Niagara Gazette — • SUSPENSION: Repairs can run anywhere from $120 for replacement of one ball joint to $2,000 for complete suspension rebuild. The best way to determine exact pricing is to get the vehicle up on a lift and have a front-end inspection performed.
• VEHICLE TAKES BUMP HARD: This condition is an indicator of bad shocks or struts, or broken spring/s.
• SHOCK/STRUT REPLACEMENT: This repair can run anywhere from $150 for four shocks to $1200 if the system is equipped with an air-ride suspension (air filled struts or springs).
• SPRING REPLACEMENT: The cost varies depending on vehicle and system design. Because spring replacement is labor intensive and can take much longer than what the labor guide calls for (due to rust and corrosion), spring replacement is usually priced on a time and material basis. I have seen situations where the labor guide calls for a $200 per axle charge, but the actual cost runs much higher due to frame damage, rust, and other unforeseen complications.
• VEHICLE PULLS TO ONE SIDE OR ANOTHER OR THE STEERING WHEEL IS CROOKED: The vehicle needs a wheel alignment.
Most vehicles today have four-wheel alignment capability. If the fix requires only a simple mechanical adjustment of the system, the repair will usually cost $90 to $150. If special kits have to be installed to make mechanical adjustment possible, you can add $30 to $100 per wheel, depending on the cost of the kit and the additional labor required to install it.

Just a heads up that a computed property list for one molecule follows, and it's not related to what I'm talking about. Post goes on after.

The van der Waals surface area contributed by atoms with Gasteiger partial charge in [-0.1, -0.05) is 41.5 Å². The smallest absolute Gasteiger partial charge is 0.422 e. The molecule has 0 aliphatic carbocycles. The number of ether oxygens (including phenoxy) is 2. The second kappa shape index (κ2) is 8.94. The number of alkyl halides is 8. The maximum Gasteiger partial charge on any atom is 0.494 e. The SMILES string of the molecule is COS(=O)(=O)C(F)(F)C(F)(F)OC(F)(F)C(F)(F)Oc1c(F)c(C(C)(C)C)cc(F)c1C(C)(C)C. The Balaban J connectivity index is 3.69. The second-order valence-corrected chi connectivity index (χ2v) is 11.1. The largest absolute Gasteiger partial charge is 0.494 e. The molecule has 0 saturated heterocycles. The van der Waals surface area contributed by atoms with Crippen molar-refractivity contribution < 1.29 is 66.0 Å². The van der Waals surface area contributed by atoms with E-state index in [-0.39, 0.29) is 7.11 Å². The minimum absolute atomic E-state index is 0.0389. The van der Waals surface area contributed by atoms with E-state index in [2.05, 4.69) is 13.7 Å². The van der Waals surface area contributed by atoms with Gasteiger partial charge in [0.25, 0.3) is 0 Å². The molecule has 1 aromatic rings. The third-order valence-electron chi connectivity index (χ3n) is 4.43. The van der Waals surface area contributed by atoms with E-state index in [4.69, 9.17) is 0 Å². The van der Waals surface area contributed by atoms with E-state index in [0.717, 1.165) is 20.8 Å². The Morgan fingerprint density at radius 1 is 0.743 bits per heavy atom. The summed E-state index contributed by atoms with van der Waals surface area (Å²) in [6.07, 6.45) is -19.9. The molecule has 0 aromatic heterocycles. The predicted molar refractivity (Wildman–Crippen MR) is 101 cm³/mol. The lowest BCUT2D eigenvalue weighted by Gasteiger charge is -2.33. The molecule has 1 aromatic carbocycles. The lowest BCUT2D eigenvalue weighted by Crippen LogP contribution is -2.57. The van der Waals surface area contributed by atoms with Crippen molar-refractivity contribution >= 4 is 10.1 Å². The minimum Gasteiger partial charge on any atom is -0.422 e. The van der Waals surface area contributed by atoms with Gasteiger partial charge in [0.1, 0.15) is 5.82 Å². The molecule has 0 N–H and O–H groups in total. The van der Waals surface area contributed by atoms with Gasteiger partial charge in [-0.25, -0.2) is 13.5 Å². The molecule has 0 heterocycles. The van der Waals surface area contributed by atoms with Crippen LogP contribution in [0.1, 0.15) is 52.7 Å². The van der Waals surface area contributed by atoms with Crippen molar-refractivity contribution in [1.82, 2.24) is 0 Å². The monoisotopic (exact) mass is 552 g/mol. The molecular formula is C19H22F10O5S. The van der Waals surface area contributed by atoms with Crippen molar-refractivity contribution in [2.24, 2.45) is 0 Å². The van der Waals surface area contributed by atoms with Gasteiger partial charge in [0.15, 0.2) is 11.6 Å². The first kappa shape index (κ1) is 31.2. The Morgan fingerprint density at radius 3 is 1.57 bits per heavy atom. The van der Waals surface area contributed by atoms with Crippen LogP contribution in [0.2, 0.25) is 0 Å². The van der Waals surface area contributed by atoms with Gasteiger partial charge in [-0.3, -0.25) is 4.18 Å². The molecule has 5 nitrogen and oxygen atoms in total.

• WHOLE VEHICLE VIBRATES UNDER ACCELERATION: Drivetrain vibration can usually be attributed to a bent driveshaft, a worn CV joint, or transmission damage.
• HALF SHAFT REPLACEMENT: This repair runs from $200 to $500 per side for parts and labor, which does not include wheel alignment.
• CV JOINT: If a CV Joint is bad, it’s usually cheaper to replace the whole shaft with a rebuilt unit than to replace the CV Joint. Why? Because the parts and labor to rebuild a shaft is higher than a rebuilt replacement, and most rebuilt shafts carry a lifetime warranty.